Calculations of the weight of the aircraft, at the time of the accident takeoff, showed that the aircraft weight was 7.5 pounds over the maximum takeoff weight at 2,757.5 pounds, and the center of gravity was 0.3 inches aft fo the rear limit at 85.4 inches aft of datum. (See Weight and Balance Calculations for N4288B Attached to This Report.)

METEOROLOGICAL INFORMATION

Visual meteorological conditions existed at the time of the accident.

Additional meteorological information may be obtained in this report under section titled Weather Information beginning on page 3 of this report.

WRECKAGE INFORMATION

The airplane impacted Lake Loch Leven, in Mt. Dora, Florida, approximately one mile south of the Mid Florida Airport. The wreckage was located submerged in the lake approximately 15 feet below the surface of the lake. The Lake County Sheriffs Office, assisted by salvage crews, floated the wreckage to the surface of the lake for recovery, and examination.

The left wing, with its aileron and flap intact, remained attached to the fuselage. The flap was in the retracted position. The leading edge of the wing, from the wing root to a point six feet from the root, was crushed aft to the forward wing spar. The outboard wing section was twisted aft and under the inboard section, beginning at a point six feet from the wing root. The left main landing gear remained attached to the wing structure, and was in the up and locked position. Aileron control continuity was established from the aileron through its bellcrank, and into the fuselage section of the aircraft.

The right wing, with its aileron and flap intact, remained attached to the fuselage. The flap was in the retracted position. The entire leading edge of the wing was buckled down and aft. The lower wing skin was peeled back, from the forward spar to the rear spar, revealing most of the internal wing rib structure. The right main landing gear remained attached to the wing structure, and was in the up and locked position.

The aircraft fuselage was found broken into three sections; the nose landing gear, with a portion of the wheel well attached; the aircraft instrument panel, with some surrounding fuselage structure; and a section from the forward wing spar carry through, aft to the fuselage bulkhead station 151.00. The fuel selector valve and wobble fuel pump were attached to the forward side of the forward wing spar. The wobble fuel pump was exercised, and fuel, with the smell and blue color of 100 octane low lead flowed through the pump. The ruddervator trim wheel indicated a nose down trim of 3.5 degrees.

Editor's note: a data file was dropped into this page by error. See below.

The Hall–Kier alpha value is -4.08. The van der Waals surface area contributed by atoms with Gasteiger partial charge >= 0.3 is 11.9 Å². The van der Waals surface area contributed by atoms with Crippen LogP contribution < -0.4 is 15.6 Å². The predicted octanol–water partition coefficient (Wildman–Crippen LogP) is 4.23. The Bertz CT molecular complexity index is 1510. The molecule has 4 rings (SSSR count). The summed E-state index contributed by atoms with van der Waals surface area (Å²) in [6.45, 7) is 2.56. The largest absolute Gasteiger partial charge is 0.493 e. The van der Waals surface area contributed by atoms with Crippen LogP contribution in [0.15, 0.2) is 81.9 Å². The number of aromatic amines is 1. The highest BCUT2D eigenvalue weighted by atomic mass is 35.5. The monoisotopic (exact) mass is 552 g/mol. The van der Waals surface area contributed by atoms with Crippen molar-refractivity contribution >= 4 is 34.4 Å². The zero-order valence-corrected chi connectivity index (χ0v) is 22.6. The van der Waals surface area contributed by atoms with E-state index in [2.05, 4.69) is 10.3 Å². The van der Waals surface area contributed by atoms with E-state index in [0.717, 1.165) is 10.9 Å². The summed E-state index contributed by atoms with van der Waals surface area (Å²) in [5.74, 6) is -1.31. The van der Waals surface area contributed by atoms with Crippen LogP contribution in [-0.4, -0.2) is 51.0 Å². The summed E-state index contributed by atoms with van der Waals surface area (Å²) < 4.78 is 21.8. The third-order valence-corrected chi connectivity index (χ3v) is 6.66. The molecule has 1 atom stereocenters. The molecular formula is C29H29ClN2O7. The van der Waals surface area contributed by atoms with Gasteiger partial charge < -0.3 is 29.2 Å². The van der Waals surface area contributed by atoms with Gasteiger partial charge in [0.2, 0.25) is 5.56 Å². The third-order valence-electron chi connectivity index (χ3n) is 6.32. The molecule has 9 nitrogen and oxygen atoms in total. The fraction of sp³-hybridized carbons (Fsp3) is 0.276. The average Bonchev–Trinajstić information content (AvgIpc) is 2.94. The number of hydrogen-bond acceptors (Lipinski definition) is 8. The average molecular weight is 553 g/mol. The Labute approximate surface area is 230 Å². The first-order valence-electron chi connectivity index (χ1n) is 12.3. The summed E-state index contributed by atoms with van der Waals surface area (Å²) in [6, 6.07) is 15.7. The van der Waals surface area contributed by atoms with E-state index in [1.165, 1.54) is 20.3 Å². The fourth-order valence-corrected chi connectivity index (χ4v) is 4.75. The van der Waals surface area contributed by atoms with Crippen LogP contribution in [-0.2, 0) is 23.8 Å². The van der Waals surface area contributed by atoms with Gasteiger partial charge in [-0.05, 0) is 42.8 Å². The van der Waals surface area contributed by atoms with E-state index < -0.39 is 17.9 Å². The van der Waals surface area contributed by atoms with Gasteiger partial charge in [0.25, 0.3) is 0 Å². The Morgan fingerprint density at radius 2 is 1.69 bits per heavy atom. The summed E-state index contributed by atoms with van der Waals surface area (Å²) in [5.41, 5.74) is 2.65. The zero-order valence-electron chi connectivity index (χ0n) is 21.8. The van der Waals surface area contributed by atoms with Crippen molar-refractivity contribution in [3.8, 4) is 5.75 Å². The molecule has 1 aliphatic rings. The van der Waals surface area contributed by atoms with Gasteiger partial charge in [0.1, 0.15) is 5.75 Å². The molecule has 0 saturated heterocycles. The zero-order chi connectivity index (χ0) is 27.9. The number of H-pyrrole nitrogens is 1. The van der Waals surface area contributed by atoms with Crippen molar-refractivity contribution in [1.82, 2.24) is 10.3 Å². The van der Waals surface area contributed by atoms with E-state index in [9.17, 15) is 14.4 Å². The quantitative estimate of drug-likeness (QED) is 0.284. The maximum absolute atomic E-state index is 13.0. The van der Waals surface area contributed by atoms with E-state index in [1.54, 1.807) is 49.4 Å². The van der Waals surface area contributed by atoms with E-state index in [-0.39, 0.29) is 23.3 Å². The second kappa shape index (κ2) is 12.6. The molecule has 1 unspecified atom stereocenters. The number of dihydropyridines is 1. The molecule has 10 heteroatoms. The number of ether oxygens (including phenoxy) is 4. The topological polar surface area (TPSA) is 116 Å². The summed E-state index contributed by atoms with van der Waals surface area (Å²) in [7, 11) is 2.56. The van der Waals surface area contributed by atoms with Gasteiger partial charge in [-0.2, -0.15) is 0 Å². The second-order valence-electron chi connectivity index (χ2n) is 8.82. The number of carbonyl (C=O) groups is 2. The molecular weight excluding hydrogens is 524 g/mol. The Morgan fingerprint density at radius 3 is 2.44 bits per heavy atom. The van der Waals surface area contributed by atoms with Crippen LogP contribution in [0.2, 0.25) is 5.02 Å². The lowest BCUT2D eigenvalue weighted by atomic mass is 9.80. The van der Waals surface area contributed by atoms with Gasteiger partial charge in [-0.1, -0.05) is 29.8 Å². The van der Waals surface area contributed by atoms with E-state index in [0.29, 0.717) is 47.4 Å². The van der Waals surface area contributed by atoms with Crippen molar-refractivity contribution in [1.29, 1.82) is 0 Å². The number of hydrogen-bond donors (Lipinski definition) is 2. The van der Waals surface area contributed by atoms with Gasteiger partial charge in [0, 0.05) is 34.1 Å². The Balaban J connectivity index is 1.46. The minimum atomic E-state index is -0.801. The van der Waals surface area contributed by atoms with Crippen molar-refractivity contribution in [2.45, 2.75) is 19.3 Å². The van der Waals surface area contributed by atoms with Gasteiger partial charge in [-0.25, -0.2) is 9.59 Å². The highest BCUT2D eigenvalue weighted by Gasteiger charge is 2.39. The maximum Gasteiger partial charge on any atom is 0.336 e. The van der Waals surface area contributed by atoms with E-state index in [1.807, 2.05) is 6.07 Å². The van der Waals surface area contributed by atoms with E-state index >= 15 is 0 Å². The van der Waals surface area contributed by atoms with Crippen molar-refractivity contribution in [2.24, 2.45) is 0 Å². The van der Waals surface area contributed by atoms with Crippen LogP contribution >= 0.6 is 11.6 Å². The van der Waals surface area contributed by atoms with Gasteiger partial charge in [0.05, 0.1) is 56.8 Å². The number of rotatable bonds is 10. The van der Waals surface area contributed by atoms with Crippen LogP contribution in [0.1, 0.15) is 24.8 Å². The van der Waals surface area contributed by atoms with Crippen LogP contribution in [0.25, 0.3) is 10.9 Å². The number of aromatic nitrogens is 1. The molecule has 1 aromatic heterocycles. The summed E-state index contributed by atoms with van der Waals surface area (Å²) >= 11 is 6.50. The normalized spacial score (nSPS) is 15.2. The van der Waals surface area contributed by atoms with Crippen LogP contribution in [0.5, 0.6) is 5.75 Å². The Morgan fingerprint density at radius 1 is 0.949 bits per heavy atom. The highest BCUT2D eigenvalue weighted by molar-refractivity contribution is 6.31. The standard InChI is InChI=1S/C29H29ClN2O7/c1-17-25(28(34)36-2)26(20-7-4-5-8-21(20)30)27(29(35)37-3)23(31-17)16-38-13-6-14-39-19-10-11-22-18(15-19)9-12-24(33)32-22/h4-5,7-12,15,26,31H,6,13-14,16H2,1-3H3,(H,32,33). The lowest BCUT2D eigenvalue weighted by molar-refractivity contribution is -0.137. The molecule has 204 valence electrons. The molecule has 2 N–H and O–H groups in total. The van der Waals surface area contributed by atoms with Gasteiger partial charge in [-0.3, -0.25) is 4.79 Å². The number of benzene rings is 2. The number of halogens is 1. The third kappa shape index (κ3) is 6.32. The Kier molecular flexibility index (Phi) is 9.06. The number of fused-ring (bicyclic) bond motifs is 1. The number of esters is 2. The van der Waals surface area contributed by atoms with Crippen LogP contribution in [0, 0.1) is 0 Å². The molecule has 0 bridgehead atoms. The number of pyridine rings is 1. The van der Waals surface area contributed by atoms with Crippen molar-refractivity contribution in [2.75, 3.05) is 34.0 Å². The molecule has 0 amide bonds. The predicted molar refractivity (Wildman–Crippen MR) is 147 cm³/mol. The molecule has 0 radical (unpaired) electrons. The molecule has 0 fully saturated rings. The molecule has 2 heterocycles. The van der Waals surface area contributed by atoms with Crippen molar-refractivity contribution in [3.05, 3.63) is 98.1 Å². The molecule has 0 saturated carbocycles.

The empennage was found separated from the fuselage at station 151.00, connected only by the ruddervator cables. The right horizontal stabilizer, with its ruddervator were separated from the tail at its fuselage attach points. The left horizontal stabilizer, with its ruddervator remained attached to the empennage. Control continuity was established for the left ruddervator and its trim tab, through the tail.

Examination of the aircraft engine revealed that there was continuity of the engine drive train. Both the left and right magnetos rotated freely, and sparked through all distributor towers. There was no evidence of hard particle passage through the oil pump.

Examination of the aircraft propeller revealed that the spinner was crushed aft around the blades. The blades were on the stops for flat pitch.

MEDICAL AND PATHOLOGICAL INFORMATION

An autopsy of Mr. Blake was performed by Dr. Janet R. Pillow of the Florida Fifth District Medical Examiners Office in Leesburg, Florida on July 25, 1995. The medical examiner listed the cause of Mr. Blakes death as a result of injuries sustained the airplane accident.

A toxicological examination of Mr. Blake was performed by the Department of Defense Armed Forces Institute of Pathology in Washington, DC. The report of the examination was negative for the use of drugs or ethanol.

ADDITIONAL INFORMATION

The aircraft wreckage was released to Mr. Guy Blake, the owners father, on July 26, 1995.

(c) 2009-2011 Lee C. Baker. For informational purposes only.